After brainstorming and there is this wealth of original ideas, the next step is to narrow them down.  If you remember, there was a similar process of winnowing questions before research started. In ideation this is a five step process where ideas are first fleshed out and then narrowed.  Ultimately, though, the best idea should be the one that best addressed the driving question.

I really like the formalization of this step.  It holds the team accountable for the rationale for choosing a product.  It forces them to think about the product and the role of each student in its creation.  Although the timeline is not set in stone, it places a priority on planning and managing resources.  It allows groups to hold individuals responsible and allows all individuals to contribute and collaborate.

Step 5: Creation

Well, this feels like what we’ve been building towards the whole time.  But, this is a stage where things can fall apart.  Why? As the authors point out, creative work is work. “There is no shortcut to creative work.”  Spencer and Juliani warn of the inevitability of “project fatigue” and other challenges.  The bring up 6 major challenges all classrooms will face in the creation process. But, they also provide remedies!  I have seen all of these in my time and look forward to implementing some of what they recommend.  Again, I can’t do justice to their solutions so read the book.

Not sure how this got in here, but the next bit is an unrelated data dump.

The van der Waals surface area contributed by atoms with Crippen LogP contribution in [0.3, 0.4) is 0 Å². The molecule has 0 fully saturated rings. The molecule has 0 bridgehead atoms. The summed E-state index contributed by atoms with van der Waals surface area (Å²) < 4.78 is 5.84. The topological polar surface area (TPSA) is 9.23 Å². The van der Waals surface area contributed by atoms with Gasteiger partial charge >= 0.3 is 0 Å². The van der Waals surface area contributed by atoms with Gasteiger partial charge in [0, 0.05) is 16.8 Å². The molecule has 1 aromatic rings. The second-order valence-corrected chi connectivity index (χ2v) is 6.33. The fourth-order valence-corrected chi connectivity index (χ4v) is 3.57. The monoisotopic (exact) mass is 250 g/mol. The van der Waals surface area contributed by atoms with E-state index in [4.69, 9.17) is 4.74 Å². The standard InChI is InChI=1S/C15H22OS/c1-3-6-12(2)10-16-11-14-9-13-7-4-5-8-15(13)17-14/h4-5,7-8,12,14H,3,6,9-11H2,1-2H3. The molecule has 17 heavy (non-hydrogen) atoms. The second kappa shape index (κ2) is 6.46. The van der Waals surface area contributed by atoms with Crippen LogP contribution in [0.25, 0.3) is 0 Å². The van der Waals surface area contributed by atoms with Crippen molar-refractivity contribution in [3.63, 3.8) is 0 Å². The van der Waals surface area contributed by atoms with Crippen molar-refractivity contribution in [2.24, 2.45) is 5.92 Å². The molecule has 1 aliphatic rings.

The creative process takes time. So, give them time to learn new skills. In my experience, this is the only way.
If feels scary to put yourself out there in the creative process.
Classroom management issues with noise, mess, emotions, and frustration
Lack of resources students need practice designing and innovating with simple tools.  Learning to do more with less.
It gets boring.  “Any creative work has an ebb and flow of excitement and boredom” the key is having strategies to push through “boredom” as quickly as possible. (How? Read the book.)